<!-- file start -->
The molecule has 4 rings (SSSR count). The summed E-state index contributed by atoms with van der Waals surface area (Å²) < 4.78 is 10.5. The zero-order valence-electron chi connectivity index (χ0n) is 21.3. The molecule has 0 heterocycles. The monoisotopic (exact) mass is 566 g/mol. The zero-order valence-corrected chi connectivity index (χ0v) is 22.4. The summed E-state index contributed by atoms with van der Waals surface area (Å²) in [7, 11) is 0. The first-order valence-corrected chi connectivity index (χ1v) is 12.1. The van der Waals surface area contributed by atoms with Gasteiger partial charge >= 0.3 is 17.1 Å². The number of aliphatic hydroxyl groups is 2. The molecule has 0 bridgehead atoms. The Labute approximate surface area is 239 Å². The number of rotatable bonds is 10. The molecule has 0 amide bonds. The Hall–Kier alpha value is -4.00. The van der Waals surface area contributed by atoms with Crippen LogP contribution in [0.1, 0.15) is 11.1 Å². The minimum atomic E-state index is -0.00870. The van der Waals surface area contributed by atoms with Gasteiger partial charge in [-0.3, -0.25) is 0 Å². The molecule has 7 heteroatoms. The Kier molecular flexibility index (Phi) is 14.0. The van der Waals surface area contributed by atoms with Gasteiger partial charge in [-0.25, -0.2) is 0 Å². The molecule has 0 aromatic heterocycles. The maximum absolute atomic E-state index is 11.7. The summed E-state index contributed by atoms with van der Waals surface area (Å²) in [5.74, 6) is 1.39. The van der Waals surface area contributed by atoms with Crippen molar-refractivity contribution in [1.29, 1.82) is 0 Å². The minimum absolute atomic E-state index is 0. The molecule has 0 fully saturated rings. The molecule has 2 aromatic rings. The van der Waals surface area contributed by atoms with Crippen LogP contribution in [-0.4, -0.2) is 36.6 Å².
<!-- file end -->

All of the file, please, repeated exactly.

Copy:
The molecule has 4 rings (SSSR count). The summed E-state index contributed by atoms with van der Waals surface area (Å²) < 4.78 is 10.5. The zero-order valence-electron chi connectivity index (χ0n) is 21.3. The molecule has 0 heterocycles. The monoisotopic (exact) mass is 566 g/mol. The zero-order valence-corrected chi connectivity index (χ0v) is 22.4. The summed E-state index contributed by atoms with van der Waals surface area (Å²) in [7, 11) is 0. The first-order valence-corrected chi connectivity index (χ1v) is 12.1. The van der Waals surface area contributed by atoms with Gasteiger partial charge >= 0.3 is 17.1 Å². The number of aliphatic hydroxyl groups is 2. The molecule has 0 bridgehead atoms. The Labute approximate surface area is 239 Å². The number of rotatable bonds is 10. The molecule has 0 amide bonds. The Hall–Kier alpha value is -4.00. The van der Waals surface area contributed by atoms with Crippen LogP contribution in [0.1, 0.15) is 11.1 Å². The minimum atomic E-state index is -0.00870. The van der Waals surface area contributed by atoms with Gasteiger partial charge in [-0.3, -0.25) is 0 Å². The molecule has 7 heteroatoms. The Kier molecular flexibility index (Phi) is 14.0. The van der Waals surface area contributed by atoms with Gasteiger partial charge in [-0.25, -0.2) is 0 Å². The molecule has 0 aromatic heterocycles. The maximum absolute atomic E-state index is 11.7. The summed E-state index contributed by atoms with van der Waals surface area (Å²) in [5.74, 6) is 1.39. The van der Waals surface area contributed by atoms with Crippen molar-refractivity contribution in [1.29, 1.82) is 0 Å². The minimum absolute atomic E-state index is 0. The molecule has 0 fully saturated rings. The molecule has 2 aromatic rings. The van der Waals surface area contributed by atoms with Crippen LogP contribution in [-0.4, -0.2) is 36.6 Å².